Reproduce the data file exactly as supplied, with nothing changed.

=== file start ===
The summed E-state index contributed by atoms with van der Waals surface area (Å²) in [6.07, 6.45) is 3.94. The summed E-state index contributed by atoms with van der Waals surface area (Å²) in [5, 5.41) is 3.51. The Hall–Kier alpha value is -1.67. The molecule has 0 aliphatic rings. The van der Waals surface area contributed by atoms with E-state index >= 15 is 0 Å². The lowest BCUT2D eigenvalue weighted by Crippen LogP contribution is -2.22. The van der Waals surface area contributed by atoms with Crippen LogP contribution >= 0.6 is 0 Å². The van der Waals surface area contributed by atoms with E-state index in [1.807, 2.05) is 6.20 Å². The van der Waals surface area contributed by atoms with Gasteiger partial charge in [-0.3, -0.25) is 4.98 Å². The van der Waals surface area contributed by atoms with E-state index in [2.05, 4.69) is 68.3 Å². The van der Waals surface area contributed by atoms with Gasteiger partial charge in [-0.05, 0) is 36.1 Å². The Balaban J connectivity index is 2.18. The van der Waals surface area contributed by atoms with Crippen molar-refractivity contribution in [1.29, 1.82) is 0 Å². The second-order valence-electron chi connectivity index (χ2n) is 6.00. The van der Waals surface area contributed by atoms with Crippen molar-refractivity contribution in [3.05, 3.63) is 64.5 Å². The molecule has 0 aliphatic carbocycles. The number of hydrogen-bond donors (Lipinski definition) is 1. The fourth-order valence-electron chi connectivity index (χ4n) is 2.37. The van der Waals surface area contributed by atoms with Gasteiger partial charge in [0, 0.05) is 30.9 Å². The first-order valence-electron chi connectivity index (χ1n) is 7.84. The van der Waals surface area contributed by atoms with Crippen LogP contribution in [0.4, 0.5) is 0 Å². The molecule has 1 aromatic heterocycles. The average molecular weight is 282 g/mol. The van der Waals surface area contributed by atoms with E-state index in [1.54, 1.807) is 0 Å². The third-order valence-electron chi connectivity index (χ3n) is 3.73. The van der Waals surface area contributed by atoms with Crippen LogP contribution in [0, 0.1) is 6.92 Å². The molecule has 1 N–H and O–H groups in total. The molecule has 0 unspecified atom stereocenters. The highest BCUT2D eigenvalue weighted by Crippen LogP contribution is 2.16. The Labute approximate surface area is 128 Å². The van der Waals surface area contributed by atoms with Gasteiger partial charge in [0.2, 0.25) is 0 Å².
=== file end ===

The summed E-state index contributed by atoms with van der Waals surface area (Å²) in [6.07, 6.45) is 3.94. The summed E-state index contributed by atoms with van der Waals surface area (Å²) in [5, 5.41) is 3.51. The Hall–Kier alpha value is -1.67. The molecule has 0 aliphatic rings. The van der Waals surface area contributed by atoms with E-state index >= 15 is 0 Å². The lowest BCUT2D eigenvalue weighted by Crippen LogP contribution is -2.22. The van der Waals surface area contributed by atoms with Crippen LogP contribution >= 0.6 is 0 Å². The van der Waals surface area contributed by atoms with E-state index in [1.807, 2.05) is 6.20 Å². The van der Waals surface area contributed by atoms with Gasteiger partial charge in [-0.3, -0.25) is 4.98 Å². The van der Waals surface area contributed by atoms with E-state index in [2.05, 4.69) is 68.3 Å². The van der Waals surface area contributed by atoms with Gasteiger partial charge in [-0.05, 0) is 36.1 Å². The Balaban J connectivity index is 2.18. The van der Waals surface area contributed by atoms with Crippen molar-refractivity contribution in [1.29, 1.82) is 0 Å². The second-order valence-electron chi connectivity index (χ2n) is 6.00. The van der Waals surface area contributed by atoms with Crippen molar-refractivity contribution in [3.05, 3.63) is 64.5 Å². The molecule has 0 aliphatic carbocycles. The number of hydrogen-bond donors (Lipinski definition) is 1. The fourth-order valence-electron chi connectivity index (χ4n) is 2.37. The van der Waals surface area contributed by atoms with Gasteiger partial charge in [0, 0.05) is 30.9 Å². The first-order valence-electron chi connectivity index (χ1n) is 7.84. The van der Waals surface area contributed by atoms with Crippen LogP contribution in [0.4, 0.5) is 0 Å². The molecule has 1 aromatic heterocycles. The average molecular weight is 282 g/mol. The van der Waals surface area contributed by atoms with E-state index in [1.54, 1.807) is 0 Å². The third-order valence-electron chi connectivity index (χ3n) is 3.73. The van der Waals surface area contributed by atoms with Crippen LogP contribution in [0, 0.1) is 6.92 Å². The molecule has 1 N–H and O–H groups in total. The molecule has 0 unspecified atom stereocenters. The highest BCUT2D eigenvalue weighted by Crippen LogP contribution is 2.16. The Labute approximate surface area is 128 Å². The van der Waals surface area contributed by atoms with Gasteiger partial charge in [0.2, 0.25) is 0 Å².